These Dogs Punished Themselves For Being Bad And It’s Adorable

We all are very familiar with the phrase “Puppy Dog Eyes.” In real life that’s the first sign that shows your dog is guilty.

Everyone who owns a dog probably knows that dogs can feel guilty when they have done something wrong. Some of their sudden changed behavioural patterns include hiding their face, not making eye contact, pulling off the puppy dog eyes and trying to look innocent show that they are aware they have done something wrong.

However, the real question here is, do they actually feel remorse after doing something wrong?

Or is it just what we believe? Well, let’s just slow it down a little and look at this case.

Below, you can see a still image from a video clip of a gentleman who witnessed a dog chewing up his own bed and then regretting it moments later. But what’s more interesting is the way the dog punishes himself after realising the mistake.

Well, that’s not something you see often, now do you?

Have a look at this little angel with his innocent puppy dog eyes.

Source: Youtube Screen Shot

He might look like an angel, but I tell you, he isn’t one. In the video, you can see the guy who was pet-sitting for his friend, find out that one of the dogs’ bed has been chewed up. What follows after this is what makes everything interesting.

The chewed up bed:

Source: Youtube Screen Shot

Gideon, the guy who was pet-sitting, can be seen in the video asking the dogs as to who is responsible for this. “Who did this?” he asks while looking at the bed and figuring everything out. Moments later, as he turns around, he sees the dogs running back into their kennels, accepting their fate and giving out the clear sense that they know they deserve punishment.

The epitome of justice?

Source: Youtube Screen Shot

All of this might seem unreal to all of you, but it’s true. And with this, the claim that dogs feel remorse for their wrong actions remains uncertain.

But according to Kathryn Primm at I Heart Dogs, this is not true. Dogs don’t actually know when they have done something bad. They can’t feel remorse. However, due to their sharp instincts and senses, they just merely react to the changes in our behaviour and tone. So, it’s only natural that they get sad when they see us sad and they get upset when they see us upset.

“It is important to think about how animals are completely dependent on their ability to be tuned in to cues from their environment,” Dr. Primm says. “Being alert to subtle details can be a life or death skill for an animal and you are the pack leader. So when you come in the door and your dog sees you tense as you notice his accident, he is immediately on alert. He can’t connect the accident (which may have occurred hours ago) with his actions or your reaction, but he is heightened to your body language of displeasure.”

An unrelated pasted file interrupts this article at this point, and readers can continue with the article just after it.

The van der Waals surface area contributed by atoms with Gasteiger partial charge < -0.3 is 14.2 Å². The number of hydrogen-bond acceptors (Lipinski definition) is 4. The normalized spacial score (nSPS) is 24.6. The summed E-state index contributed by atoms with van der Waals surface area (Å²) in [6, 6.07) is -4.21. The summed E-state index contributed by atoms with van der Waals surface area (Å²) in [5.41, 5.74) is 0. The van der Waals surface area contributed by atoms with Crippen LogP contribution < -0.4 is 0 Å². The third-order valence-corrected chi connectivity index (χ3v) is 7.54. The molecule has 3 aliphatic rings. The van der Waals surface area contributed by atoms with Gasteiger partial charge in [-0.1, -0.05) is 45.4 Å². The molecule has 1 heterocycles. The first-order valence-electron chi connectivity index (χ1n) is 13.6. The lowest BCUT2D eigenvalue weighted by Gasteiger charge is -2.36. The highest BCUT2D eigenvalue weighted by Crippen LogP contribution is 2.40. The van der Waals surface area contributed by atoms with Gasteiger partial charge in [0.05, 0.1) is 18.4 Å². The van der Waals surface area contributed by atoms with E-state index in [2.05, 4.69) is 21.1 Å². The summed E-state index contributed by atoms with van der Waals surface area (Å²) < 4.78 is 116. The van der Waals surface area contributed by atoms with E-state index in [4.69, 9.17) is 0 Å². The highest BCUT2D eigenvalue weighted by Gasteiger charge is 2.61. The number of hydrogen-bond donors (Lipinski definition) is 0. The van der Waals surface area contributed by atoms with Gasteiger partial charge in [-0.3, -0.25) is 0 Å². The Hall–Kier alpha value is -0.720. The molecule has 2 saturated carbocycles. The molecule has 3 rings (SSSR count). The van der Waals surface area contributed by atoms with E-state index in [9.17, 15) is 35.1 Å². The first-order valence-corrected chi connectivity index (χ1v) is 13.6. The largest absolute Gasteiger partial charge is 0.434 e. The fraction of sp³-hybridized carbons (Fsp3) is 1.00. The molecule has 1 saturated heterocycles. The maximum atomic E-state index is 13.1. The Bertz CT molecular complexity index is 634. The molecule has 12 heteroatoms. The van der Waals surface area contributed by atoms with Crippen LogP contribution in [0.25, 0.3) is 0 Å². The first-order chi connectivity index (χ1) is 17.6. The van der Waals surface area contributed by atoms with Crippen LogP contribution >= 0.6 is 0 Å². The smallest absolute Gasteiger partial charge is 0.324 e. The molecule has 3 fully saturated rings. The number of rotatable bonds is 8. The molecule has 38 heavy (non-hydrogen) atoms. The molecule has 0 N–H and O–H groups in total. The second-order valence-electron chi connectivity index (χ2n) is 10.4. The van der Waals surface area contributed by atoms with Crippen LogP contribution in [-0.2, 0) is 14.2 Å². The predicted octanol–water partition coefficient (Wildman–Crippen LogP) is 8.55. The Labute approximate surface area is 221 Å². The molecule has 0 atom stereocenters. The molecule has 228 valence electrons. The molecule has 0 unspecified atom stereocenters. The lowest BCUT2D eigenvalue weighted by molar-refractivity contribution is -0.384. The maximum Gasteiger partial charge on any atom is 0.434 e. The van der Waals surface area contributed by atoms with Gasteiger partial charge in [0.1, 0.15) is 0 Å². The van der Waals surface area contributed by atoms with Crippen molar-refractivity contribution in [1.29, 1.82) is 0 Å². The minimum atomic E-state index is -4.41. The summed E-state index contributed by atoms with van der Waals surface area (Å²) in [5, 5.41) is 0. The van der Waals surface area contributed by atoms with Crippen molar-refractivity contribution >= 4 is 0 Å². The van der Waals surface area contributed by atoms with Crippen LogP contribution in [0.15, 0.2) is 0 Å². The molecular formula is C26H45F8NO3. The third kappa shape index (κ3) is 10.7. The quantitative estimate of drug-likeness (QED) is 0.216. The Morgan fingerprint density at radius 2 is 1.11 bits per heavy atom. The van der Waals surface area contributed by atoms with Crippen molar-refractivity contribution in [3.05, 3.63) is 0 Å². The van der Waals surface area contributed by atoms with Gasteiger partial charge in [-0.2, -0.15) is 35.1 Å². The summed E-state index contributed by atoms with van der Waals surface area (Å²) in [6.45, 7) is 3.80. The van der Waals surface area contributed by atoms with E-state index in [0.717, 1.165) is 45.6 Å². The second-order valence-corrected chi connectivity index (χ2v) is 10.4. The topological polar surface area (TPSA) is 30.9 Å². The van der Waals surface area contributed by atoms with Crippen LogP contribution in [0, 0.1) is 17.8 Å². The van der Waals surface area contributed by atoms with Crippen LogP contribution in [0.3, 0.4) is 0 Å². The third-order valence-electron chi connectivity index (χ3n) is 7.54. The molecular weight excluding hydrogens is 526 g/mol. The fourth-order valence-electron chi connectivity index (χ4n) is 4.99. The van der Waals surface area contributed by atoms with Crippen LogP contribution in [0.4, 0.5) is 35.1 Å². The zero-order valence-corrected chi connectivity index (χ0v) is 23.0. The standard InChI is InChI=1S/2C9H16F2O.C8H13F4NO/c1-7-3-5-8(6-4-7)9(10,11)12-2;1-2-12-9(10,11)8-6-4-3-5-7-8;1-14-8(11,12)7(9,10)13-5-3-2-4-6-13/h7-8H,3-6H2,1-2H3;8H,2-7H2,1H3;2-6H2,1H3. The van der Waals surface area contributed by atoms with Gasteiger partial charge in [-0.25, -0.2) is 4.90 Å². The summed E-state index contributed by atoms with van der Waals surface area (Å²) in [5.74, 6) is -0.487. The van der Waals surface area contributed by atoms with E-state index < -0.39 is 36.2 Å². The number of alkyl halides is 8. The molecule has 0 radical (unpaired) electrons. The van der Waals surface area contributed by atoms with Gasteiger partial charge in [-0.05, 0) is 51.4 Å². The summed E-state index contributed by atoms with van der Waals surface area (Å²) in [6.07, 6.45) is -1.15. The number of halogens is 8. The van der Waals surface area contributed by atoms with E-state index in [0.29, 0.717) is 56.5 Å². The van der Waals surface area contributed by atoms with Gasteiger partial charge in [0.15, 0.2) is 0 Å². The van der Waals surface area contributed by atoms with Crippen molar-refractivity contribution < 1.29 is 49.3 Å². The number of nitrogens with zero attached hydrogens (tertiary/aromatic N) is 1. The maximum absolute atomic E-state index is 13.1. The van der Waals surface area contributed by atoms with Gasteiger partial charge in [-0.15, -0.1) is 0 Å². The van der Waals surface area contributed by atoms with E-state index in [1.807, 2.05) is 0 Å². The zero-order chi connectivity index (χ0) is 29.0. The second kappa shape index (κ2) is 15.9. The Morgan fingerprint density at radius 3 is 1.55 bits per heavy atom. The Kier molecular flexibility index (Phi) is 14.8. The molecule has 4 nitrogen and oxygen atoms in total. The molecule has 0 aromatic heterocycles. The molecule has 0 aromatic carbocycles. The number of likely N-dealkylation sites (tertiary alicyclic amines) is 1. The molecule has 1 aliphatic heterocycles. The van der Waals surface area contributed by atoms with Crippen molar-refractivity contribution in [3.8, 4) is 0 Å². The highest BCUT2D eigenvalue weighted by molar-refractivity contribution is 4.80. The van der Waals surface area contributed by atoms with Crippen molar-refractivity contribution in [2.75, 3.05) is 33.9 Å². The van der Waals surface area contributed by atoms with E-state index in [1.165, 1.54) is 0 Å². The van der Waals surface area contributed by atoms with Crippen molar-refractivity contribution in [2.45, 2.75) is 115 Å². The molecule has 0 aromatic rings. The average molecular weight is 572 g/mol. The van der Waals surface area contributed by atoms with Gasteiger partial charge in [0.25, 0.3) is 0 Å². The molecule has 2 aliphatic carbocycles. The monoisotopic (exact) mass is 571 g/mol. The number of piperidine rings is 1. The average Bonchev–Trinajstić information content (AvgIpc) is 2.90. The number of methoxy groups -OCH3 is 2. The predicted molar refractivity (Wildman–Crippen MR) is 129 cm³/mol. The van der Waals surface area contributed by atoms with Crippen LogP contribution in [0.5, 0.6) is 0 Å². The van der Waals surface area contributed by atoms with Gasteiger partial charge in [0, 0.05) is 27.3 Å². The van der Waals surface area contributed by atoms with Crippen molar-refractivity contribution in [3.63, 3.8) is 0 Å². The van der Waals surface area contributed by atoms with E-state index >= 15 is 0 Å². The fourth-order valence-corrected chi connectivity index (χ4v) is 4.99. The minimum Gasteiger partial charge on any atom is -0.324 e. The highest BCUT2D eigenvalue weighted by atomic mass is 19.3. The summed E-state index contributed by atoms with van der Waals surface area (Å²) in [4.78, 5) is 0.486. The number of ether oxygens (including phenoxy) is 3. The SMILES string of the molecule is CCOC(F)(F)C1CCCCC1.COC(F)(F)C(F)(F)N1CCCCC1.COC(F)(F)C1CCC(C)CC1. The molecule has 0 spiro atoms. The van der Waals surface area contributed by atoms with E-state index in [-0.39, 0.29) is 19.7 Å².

Apart from all this, there still is something that you guys must be wondering. All of this might explain as to why do they feel sorry, but what can explain the changes in their physical behaviour every time they have done something wrong? For instance, the way they hold their tail between their legs.

Well, there is an answer for that too.

According to Dr. Nathan Lents, Ph.D. it is a natural instinctive pose, which is actually submissive. It is an “apology-bow” that the dogs have acquired from wolves.

“Dogs have inherited this behavior and they will use it after any kind of infraction that results in being punished,” says Dr. Lents. “As social animals, they crave harmonious integration in the group and neglect or isolation is painful for them.”

Source: Youtube Screen Shot

The apology-bow is more complicated than what it seems. It primarily means acceptance of the wrongdoing with a humble request for forgiveness coupled with allowing them another chance. Also, it most definitely means submission as well. “The key,” says Lents, “is context.”

When the dog is caught red-handed, he pretty much understands as to why his owner is angry and reacts accordingly. However, if the act is discovered late, the dog adopts the submissive role and gives away the sense that he is ashamed to cool things down.

Here is the full video:


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